Wilbur: I don’t know that we’re advocating to keep it out of the enterprise, we’re advocating to manage it within the enterprise. Because if it comes through the side door or the back door, under the radar, whatever term you want to use, that’s when it can be dangerous, but it can also, if managed properly, be just fine.
The examples I hear of late are, of course, smart TVs in conference rooms – they may mainly be used as monitors, you know, you hook your laptop to it for display, but they also are smart TVs, and depending on how much you allow that capability to be connected into your network, that’s a potential vulnerability point.
A lot of smart speakers are being used in those environments, so you’ve just got to pay attention to the data flows and where they are in the network, and who’s saying what. If you look at Alexa, for instance, and Google Home, for the most part it seems that they have pretty good security controls around it, but whoever owns those accounts, your voice queries get stored in your account. So a lot of people don’t know exactly what data is being captured. For the most part, there has been concerned about all voice being transmitted on through, even when there’s no wake word that initiates it, and that does not seem to be the case – it’s only passed through when there’s a real query involved, but it’s good to be cautious, especially in an enterprise environment.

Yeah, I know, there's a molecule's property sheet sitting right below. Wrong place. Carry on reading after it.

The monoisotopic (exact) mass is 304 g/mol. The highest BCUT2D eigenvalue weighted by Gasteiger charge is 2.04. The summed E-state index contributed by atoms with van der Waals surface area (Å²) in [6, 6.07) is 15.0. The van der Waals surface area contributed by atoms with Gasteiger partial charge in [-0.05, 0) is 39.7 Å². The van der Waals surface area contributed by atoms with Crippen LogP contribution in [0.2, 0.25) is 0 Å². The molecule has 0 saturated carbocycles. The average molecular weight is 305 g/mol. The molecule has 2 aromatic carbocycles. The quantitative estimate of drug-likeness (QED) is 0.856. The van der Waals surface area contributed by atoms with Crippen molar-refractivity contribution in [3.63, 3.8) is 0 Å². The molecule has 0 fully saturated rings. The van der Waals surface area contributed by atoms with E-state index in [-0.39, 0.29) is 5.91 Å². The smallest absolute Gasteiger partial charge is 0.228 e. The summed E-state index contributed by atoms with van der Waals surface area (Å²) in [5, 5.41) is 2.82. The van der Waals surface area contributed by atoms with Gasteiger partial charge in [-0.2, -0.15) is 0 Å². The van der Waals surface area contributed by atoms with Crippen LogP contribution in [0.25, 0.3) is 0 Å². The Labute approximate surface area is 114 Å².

Another area that it seems like IoT devices are making their way into [the enterprise] is appliances in the breakrooms, and it might be for the purposes of energy control or just remote monitoring, but again, those potentially can create an entry point for an attacker if they’re not managed properly. And then you’ve got fitness trackers that individuals bring in – for the most part, those just connect to your phone, and often they don’t hit the enterprise network, but depending on how you’ve got them set up, if your phone is then on your corporate Wi-Fi, then who knows?
Network World: This really DOES harken back to the BYOD challenges of several years ago, doesn’t it?
Wilbur: Exactly. And a lot of these devices have either default or hardcoded passwords, and so, if they are reachable, they might be an attacker’s entry point – they may or may not be software-updateable, so we have recommendations in [our checklist] like, if you’re looking at it from the very beginning, you should set up some policies and rules for employees about what they can bring in and what characteristics it should have.